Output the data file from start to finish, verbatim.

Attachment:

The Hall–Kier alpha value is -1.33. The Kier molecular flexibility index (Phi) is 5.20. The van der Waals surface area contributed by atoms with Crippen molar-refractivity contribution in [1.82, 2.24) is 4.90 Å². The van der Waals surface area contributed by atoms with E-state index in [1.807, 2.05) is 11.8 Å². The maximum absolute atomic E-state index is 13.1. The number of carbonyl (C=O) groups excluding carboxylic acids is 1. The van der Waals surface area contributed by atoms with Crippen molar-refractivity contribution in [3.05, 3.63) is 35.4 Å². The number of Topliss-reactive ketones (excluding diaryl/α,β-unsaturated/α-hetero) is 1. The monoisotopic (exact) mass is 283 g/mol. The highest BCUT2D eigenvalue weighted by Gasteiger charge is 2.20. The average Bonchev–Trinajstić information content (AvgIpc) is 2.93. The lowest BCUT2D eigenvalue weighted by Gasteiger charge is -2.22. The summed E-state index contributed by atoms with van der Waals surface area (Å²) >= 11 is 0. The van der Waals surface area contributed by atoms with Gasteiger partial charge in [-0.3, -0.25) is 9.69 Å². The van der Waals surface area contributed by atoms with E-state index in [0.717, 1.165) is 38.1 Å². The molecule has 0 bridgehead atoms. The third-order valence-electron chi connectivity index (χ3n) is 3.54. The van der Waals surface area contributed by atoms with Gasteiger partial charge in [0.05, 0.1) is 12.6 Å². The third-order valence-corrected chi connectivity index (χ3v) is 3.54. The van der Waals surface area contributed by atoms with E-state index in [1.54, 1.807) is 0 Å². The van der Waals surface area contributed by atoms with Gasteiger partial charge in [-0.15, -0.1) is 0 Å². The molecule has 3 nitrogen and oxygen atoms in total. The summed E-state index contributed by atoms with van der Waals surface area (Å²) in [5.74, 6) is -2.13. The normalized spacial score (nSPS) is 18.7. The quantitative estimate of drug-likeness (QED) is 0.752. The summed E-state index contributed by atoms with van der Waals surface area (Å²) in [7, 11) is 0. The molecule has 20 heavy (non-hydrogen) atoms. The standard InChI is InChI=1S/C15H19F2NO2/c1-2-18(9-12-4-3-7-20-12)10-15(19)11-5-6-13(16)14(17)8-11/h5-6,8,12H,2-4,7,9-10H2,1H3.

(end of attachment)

The Hall–Kier alpha value is -1.33. The Kier molecular flexibility index (Phi) is 5.20. The van der Waals surface area contributed by atoms with Crippen molar-refractivity contribution in [1.82, 2.24) is 4.90 Å². The van der Waals surface area contributed by atoms with E-state index in [1.807, 2.05) is 11.8 Å². The maximum absolute atomic E-state index is 13.1. The number of carbonyl (C=O) groups excluding carboxylic acids is 1. The van der Waals surface area contributed by atoms with Crippen molar-refractivity contribution in [3.05, 3.63) is 35.4 Å². The number of Topliss-reactive ketones (excluding diaryl/α,β-unsaturated/α-hetero) is 1. The monoisotopic (exact) mass is 283 g/mol. The highest BCUT2D eigenvalue weighted by Gasteiger charge is 2.20. The average Bonchev–Trinajstić information content (AvgIpc) is 2.93. The lowest BCUT2D eigenvalue weighted by Gasteiger charge is -2.22. The summed E-state index contributed by atoms with van der Waals surface area (Å²) >= 11 is 0. The van der Waals surface area contributed by atoms with Gasteiger partial charge in [-0.3, -0.25) is 9.69 Å². The van der Waals surface area contributed by atoms with E-state index in [0.717, 1.165) is 38.1 Å². The molecule has 0 bridgehead atoms. The third-order valence-electron chi connectivity index (χ3n) is 3.54. The van der Waals surface area contributed by atoms with Gasteiger partial charge in [0.05, 0.1) is 12.6 Å². The third-order valence-corrected chi connectivity index (χ3v) is 3.54. The van der Waals surface area contributed by atoms with E-state index in [1.54, 1.807) is 0 Å². The van der Waals surface area contributed by atoms with Gasteiger partial charge in [-0.15, -0.1) is 0 Å². The molecule has 3 nitrogen and oxygen atoms in total. The summed E-state index contributed by atoms with van der Waals surface area (Å²) in [5.74, 6) is -2.13. The normalized spacial score (nSPS) is 18.7. The quantitative estimate of drug-likeness (QED) is 0.752. The summed E-state index contributed by atoms with van der Waals surface area (Å²) in [7, 11) is 0. The molecule has 20 heavy (non-hydrogen) atoms. The standard InChI is InChI=1S/C15H19F2NO2/c1-2-18(9-12-4-3-7-20-12)10-15(19)11-5-6-13(16)14(17)8-11/h5-6,8,12H,2-4,7,9-10H2,1H3.